Planners should be able to ignore some objections to housing schemes

Tackling the interests of existing residents will always be tricky

Cairn Homes chief executive Michael Stanley maintains that some 2,000 of the first 5,000 dwellings the company has built would not have been completed without the fast-track scheme for residential construction, or the Strategic Housing Initiative in official speak.

This allowed anybody proposing to build 100 or more homes to seek planning permission directly from An Bord Pleanála, bypassing local councils. Decisions either way were not subject to appeal, but any interested party could get the High Court to review them.

The scheme drew a lot of flak, and, as always happens, judges ended up reviewing several high-profile projects, some of which they shot down. It comes to an end next month, but by Stanley’s reckoning, it achieved a key objective, to get housing projects through the planning process.

He argues that whatever replaces the scheme should incorporate its successful elements but accepts that builders will have to live with whatever the Oireachtas decides the planning system will be.


Recent official figures show the scheme had mixed results. Planners decided on 108 fast-track projects last year, approving 79 and refusing 27, while two were withdrawn. Of those approved, 37 faced court challenges, clearly indicating that most opposition to the scheme comes from those who do not want new homes built, presumably close to where they live.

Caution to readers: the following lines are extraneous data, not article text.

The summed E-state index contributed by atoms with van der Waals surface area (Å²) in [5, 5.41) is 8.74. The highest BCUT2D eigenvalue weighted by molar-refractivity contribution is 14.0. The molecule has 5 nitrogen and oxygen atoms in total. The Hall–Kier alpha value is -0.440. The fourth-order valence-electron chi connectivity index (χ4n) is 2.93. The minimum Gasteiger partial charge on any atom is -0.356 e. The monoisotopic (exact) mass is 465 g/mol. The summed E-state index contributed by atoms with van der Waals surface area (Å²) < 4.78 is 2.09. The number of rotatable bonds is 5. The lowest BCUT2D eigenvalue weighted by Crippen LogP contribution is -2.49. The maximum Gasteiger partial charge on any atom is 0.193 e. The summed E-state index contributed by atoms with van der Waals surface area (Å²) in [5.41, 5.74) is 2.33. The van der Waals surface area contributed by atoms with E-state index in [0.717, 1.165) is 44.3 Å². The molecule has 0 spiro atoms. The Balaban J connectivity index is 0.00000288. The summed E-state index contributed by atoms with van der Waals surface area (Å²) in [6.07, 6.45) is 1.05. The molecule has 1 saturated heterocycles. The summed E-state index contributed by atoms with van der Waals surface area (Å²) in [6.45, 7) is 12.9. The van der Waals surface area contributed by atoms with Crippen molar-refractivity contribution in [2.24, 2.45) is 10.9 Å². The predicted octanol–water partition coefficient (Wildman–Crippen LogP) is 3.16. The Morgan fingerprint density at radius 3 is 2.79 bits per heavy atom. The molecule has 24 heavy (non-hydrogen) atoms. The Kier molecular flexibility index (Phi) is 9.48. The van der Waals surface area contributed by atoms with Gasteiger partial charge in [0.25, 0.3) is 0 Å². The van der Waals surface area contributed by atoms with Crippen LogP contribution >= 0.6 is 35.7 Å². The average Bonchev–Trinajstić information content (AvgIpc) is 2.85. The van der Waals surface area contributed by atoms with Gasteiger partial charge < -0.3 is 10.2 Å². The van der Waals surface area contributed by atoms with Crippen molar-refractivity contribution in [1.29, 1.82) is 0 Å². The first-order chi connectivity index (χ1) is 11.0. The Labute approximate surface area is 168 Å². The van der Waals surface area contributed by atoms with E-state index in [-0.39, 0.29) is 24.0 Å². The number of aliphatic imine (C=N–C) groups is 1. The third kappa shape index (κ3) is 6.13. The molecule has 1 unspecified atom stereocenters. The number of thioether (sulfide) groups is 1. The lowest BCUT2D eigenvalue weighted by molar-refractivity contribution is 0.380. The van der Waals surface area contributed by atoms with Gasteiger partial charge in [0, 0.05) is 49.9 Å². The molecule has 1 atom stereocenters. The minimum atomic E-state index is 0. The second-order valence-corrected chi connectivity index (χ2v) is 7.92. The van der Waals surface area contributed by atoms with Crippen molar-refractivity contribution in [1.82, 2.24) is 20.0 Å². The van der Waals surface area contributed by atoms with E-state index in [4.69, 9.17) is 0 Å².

This is the problem that any new scheme has to tackle: existing residents’ interests. While it would be unjust, not to mention unconstitutional, for any planning system to rule out appeals or judicial reviews, the grounds for challenging house building need to be narrow.

Objecting to something outrightly invasive, or blatantly contrary to good planning or existing zoning, makes sense. But any new scheme should allow planners, appeals boards and the courts, to treat things such as existing residents’ newly discovered concerns for the local wildlife, or their fears for property values, with healthy scepticism. Or better still, to ignore them altogether.

Cantillon cannot be confident that this will happen. Ultimately politicians make planning laws, when they do, they will always bear in mind that most of their voters own their own homes. They will be in no hurry to pass legislation that could upset those supporters in the future.